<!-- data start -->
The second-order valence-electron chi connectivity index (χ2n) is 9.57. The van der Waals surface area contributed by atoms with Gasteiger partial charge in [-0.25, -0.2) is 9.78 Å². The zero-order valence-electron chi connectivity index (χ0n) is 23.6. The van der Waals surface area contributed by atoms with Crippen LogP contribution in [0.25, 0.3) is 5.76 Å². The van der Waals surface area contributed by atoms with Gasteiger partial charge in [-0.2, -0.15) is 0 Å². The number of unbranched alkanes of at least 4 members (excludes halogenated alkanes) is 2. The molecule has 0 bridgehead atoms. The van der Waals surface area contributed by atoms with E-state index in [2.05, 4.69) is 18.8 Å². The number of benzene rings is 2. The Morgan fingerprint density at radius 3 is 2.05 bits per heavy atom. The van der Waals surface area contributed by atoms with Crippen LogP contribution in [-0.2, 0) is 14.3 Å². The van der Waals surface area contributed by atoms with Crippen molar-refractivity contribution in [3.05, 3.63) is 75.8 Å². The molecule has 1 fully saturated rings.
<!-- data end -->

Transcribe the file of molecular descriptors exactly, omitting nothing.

The second-order valence-electron chi connectivity index (χ2n) is 9.57. The van der Waals surface area contributed by atoms with Gasteiger partial charge in [-0.25, -0.2) is 9.78 Å². The zero-order valence-electron chi connectivity index (χ0n) is 23.6. The van der Waals surface area contributed by atoms with Crippen LogP contribution in [0.25, 0.3) is 5.76 Å². The van der Waals surface area contributed by atoms with Gasteiger partial charge in [-0.2, -0.15) is 0 Å². The number of unbranched alkanes of at least 4 members (excludes halogenated alkanes) is 2. The molecule has 0 bridgehead atoms. The van der Waals surface area contributed by atoms with E-state index in [2.05, 4.69) is 18.8 Å². The number of benzene rings is 2. The Morgan fingerprint density at radius 3 is 2.05 bits per heavy atom. The van der Waals surface area contributed by atoms with Crippen LogP contribution in [-0.2, 0) is 14.3 Å². The van der Waals surface area contributed by atoms with Crippen molar-refractivity contribution in [3.05, 3.63) is 75.8 Å². The molecule has 1 fully saturated rings.